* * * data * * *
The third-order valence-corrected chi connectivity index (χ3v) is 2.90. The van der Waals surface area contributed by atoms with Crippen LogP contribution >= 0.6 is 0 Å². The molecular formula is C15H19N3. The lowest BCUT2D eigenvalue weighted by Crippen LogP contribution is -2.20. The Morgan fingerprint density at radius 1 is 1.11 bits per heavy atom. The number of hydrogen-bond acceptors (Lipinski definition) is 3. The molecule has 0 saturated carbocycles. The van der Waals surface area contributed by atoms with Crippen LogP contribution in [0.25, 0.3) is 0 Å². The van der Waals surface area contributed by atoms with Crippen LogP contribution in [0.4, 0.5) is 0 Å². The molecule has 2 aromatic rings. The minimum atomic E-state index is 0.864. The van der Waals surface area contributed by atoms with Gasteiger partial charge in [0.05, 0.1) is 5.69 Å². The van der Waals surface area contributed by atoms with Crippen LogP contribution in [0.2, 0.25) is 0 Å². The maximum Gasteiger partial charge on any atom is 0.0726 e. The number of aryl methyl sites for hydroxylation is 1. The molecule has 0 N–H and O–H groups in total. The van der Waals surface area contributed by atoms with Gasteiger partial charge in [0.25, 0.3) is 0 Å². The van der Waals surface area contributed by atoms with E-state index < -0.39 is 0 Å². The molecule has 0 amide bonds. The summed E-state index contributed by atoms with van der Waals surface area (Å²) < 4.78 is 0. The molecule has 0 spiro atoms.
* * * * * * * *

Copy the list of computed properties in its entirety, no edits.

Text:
The third-order valence-corrected chi connectivity index (χ3v) is 2.90. The van der Waals surface area contributed by atoms with Crippen LogP contribution >= 0.6 is 0 Å². The molecular formula is C15H19N3. The lowest BCUT2D eigenvalue weighted by Crippen LogP contribution is -2.20. The Morgan fingerprint density at radius 1 is 1.11 bits per heavy atom. The number of hydrogen-bond acceptors (Lipinski definition) is 3. The molecule has 0 saturated carbocycles. The van der Waals surface area contributed by atoms with Crippen LogP contribution in [0.25, 0.3) is 0 Å². The van der Waals surface area contributed by atoms with Crippen LogP contribution in [0.4, 0.5) is 0 Å². The molecule has 2 aromatic rings. The minimum atomic E-state index is 0.864. The van der Waals surface area contributed by atoms with Gasteiger partial charge in [0.05, 0.1) is 5.69 Å². The van der Waals surface area contributed by atoms with Crippen LogP contribution in [0.2, 0.25) is 0 Å². The maximum Gasteiger partial charge on any atom is 0.0726 e. The number of aryl methyl sites for hydroxylation is 1. The molecule has 0 N–H and O–H groups in total. The van der Waals surface area contributed by atoms with Gasteiger partial charge in [0.25, 0.3) is 0 Å². The van der Waals surface area contributed by atoms with E-state index < -0.39 is 0 Å². The molecule has 0 amide bonds. The summed E-state index contributed by atoms with van der Waals surface area (Å²) < 4.78 is 0. The molecule has 0 spiro atoms.